Third generation biofuel algae

Also known as Oilgae, it is being considered the third generation biofuel. Its production is low cost and high yield, almost 30 times more energy production per acre compared to the land that other conventional raw materials require to produce biofuels. Currently, research is being carried out using algae cultivation (algae cultivation) to produce different fuels to harvest for the manufacture of vegetable oil, biodiesel, bioethanol, biomethanol, biobutanol and other biofuels and it seems that the methodology is sustainable that Other biofuels available and then algae are used to Produce biodiesel would be the only viable method to replace the need for gasoline that is used today for the automotive industry.

Biofuels are considered the best way to reduce greenhouse gas emissions and are an alternative to polluting fossil fuels. But recently, according to the findings of Nobel laureate Paul Cortzen, some of the most widely used biofuels Bioethanol from corn and biodiesel from rapeseed release nitrous oxide (N2O) which is contributing much more to global warming than fossil fuels are contributing in. this moment. The processing of biofuels in the form of algae has been proven to capture large amounts of CO2 and N2O available in the atmosphere (40% in a full day course and 80% in sunny days) and an acre of algae can produce enough oil to produce 5,000 gallons. of biodiesel in one year.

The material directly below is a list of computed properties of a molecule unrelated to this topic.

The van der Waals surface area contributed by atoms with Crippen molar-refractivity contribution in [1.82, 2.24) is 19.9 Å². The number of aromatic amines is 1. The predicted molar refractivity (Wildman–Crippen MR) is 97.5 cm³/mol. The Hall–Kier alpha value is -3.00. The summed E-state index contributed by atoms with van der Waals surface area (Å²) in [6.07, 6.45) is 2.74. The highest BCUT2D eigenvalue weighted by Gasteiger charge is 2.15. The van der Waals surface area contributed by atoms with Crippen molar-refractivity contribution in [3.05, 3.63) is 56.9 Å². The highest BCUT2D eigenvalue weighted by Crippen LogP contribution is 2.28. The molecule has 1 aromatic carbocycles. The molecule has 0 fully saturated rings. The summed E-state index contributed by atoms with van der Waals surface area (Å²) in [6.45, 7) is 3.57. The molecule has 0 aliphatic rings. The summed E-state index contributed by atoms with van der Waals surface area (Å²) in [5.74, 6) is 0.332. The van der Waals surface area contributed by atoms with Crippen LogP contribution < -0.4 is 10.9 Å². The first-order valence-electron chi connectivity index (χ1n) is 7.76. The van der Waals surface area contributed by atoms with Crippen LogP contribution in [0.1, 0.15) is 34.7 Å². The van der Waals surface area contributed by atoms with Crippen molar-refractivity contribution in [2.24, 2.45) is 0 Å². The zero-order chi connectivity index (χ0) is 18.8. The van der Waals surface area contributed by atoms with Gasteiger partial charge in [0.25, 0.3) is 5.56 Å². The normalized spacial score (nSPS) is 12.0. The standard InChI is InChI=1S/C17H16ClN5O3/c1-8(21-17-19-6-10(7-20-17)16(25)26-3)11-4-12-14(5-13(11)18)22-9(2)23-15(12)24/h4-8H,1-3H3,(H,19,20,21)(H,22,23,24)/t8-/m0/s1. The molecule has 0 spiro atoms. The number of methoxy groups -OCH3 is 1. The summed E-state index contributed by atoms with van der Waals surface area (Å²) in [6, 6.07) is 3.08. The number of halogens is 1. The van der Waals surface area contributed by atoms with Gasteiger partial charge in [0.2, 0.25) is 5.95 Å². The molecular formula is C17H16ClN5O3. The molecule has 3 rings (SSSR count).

In my view, biodiesel and bioethanol from rapeseed and corn not only contribute to global warming, but cannot be economically sustainable because they are one of the main sources of edible oil. The demand for ethanol can threaten food prices. A recent study by the Iowa State University Center for Agricultural and Rural Development revealed that, considering the high-priced crude oil scenario, US ethanol production could reach 30 billion gallons by 2016 , consuming more than half of the US corn, wheat and other coarse grains production and leading to higher meat prices for consumers, reduced overall production for all segments of the meat sector and even greater reductions in exports of cereals and meat. Taking into account the sustainability and economic factor of the biofuel of the Alga culture seems to be the most promising fuel for the future.

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